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pathology microbiology and immunology Archives

VUMC-led team ‘sprints’ to develop Zika virus treatment

Apr. 11, 2019—In January scientists at Vanderbilt University Medical Center and colleagues in Boston, Seattle and St. Louis were given an audacious goal to develop — in 90 days — a protective antibody-based treatment that potentially will stop the spread of the Zika virus.

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Cancer prevention drug also disables H. pylori bacterium

Mar. 28, 2019—A medicine currently being tested as a chemoprevention agent for multiple types of cancer has more than one trick in its bag when it comes to preventing stomach cancer, Vanderbilt researchers have discovered.

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Research shows frogs can adapt to traffic noise

Feb. 21, 2019—Frogs don’t like living near noisy highways any better than people do, but research from Vanderbilt suggests that frogs, like hardened city-dwellers, can learn to adapt to the constant din of rumbling trucks, rolling tires and honking horns.

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Probing H. pylori cancer protein

Feb. 14, 2019—Understanding how a bacterial protein that influences the risk of stomach cancer is produced could guide new strategies for treatment.

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Destructive ‘telegrams’ in asthma

Jan. 31, 2019—Vanderbilt investigators have discovered that certain microRNAs — "telegram"-like signals — increase after the induction of allergic airway inflammation.

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Designing antibodies to fight the flu

Jan. 31, 2019—Vanderbilt investigators said their work shows that computational design can improve the ability of naturally occurring antibodies to recognize different flu strains and may hasten the development of more effective flu therapies and vaccines.

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Pain relievers a risk for C. diff?

Jan. 17, 2019—A link between anti-inflammatory drugs such as ibuprofen and C. diff infection suggests caution against overusing such drugs in patients at high risk for infection.

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RNA processing and antiviral immunity

Dec. 13, 2018—John Karijolich and colleagues have discovered a link between cellular RNA processing and the innate cellular immune response to viral pathogens.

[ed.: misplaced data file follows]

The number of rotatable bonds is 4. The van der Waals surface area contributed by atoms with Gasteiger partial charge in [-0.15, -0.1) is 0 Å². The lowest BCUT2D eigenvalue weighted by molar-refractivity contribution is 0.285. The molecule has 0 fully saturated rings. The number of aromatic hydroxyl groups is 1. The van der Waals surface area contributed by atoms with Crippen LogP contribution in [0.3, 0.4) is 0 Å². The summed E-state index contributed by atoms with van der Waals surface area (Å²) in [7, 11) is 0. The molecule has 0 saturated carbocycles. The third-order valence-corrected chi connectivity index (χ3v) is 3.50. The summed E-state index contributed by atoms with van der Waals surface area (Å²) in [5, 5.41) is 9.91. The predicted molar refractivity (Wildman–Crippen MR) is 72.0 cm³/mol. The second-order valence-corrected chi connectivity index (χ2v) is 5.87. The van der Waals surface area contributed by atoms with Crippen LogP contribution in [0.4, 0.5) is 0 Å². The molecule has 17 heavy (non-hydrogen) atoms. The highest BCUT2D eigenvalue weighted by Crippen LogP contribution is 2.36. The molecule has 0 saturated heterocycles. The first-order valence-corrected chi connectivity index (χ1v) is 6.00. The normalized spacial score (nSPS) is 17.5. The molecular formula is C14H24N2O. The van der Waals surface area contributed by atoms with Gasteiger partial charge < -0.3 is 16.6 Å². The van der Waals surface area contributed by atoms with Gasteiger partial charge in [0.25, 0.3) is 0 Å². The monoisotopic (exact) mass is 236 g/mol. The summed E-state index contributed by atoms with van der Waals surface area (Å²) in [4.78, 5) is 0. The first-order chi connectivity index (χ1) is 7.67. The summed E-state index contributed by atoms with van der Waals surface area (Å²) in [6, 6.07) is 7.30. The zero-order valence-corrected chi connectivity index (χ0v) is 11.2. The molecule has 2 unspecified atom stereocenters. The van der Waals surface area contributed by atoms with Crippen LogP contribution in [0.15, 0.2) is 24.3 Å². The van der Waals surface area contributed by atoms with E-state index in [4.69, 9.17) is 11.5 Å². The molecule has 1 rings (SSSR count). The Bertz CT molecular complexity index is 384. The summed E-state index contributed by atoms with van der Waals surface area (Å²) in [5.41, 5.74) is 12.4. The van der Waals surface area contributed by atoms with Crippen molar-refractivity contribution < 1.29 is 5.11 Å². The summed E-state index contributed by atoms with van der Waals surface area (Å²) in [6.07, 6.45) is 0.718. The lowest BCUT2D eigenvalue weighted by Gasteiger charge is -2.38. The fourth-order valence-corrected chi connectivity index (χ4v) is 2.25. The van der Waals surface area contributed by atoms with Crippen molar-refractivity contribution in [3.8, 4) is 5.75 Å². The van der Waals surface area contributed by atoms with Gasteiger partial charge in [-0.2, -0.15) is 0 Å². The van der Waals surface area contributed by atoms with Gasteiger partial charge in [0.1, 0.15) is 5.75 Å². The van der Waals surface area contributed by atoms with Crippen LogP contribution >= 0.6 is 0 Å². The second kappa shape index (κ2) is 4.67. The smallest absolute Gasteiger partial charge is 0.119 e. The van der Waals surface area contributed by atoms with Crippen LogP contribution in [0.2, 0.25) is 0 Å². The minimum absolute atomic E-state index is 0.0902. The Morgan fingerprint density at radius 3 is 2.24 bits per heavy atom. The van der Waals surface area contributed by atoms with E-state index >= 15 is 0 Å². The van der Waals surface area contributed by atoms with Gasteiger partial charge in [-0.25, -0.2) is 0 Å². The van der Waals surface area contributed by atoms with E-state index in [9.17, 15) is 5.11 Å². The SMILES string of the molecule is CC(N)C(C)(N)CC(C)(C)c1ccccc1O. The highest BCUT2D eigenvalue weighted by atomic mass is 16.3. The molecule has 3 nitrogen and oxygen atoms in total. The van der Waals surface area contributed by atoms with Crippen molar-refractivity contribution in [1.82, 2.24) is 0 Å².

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Discovery could lead to neutralizing West Nile virus

Dec. 6, 2018—Researchers at Vanderbilt University Medical Center and colleagues have isolated a human monoclonal antibody that can “neutralize” the West Nile virus and potentially prevent a leading cause of viral encephalitis (brain inflammation) in the United States.

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Team’s findings show glutamine metabolism affects T cell signaling

Nov. 1, 2018—The cellular nutrient glutamine launches a metabolic signaling pathway that promotes the function of some immune system T cells and suppresses others, Vanderbilt researchers have discovered.

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Rubin receives alumni award from Weill Cornell

Nov. 1, 2018—Donald Rubin, MD, professor of Medicine and Pathology, Microbiology and Immunology at Vanderbilt, has received the alumni award for special achievement from his alma mater, the Weill Cornell Medical College in New York City.

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Asthma’s androgen connection

Oct. 12, 2018—New findings may explain why the prevalence of asthma is higher in women and suggest that testosterone derivatives may be useful for treating more severe types of asthma.

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Recent Stories from VUMC News and Communications Publications

Sharon Seibert is among the more than 5,000 patients who have received a stem cell transplant at Vanderbilt-Ingram Cancer Center, which has one of the best survival rates in the nation and is at the forefront of new cellular therapies.

Momentum

Sharon Seibert is among the more than 5,000 patients who have received a stem cell transplant at Vanderbilt-Ingram Cancer Center, which has one of the best survival rates in the nation and is at the forefront of new cellular therapies.

The first few minutes of Charlie’s life were a blur, as a team of doctors and nurses at VUMC worked to resuscitate him and stabilize his heart rate. He was then transferred to the Neonatal Intensive Care Unit at Monroe Carell Jr. Children’s Hospital at Vanderbilt.

Hope

The first few minutes of Charlie’s life were a blur, as a team of doctors and nurses at VUMC worked to resuscitate him and stabilize his heart rate. He was then transferred to the Neonatal Intensive Care Unit at Monroe Carell Jr. Children’s Hospital at Vanderbilt.

Tucked away in a Vanderbilt conference room, 36 adults huddle over Lego pieces. Eleven teams have been assigned to assemble multicolored Legos using the written directions included in the packet. The result should be a Frankenstein figure.

Vanderbilt Nurse

Tucked away in a Vanderbilt conference room, 36 adults huddle over Lego pieces. Eleven teams have been assigned to assemble multicolored Legos using the written directions included in the packet. The result should be a Frankenstein figure.

Marissa Benchea has CF, and she is one of hundreds of thousands of adults not only surviving but thriving with a chronic childhood disease.

Vanderbilt Medicine

Marissa Benchea has CF, and she is one of hundreds of thousands of adults not only surviving but thriving with a chronic childhood disease.

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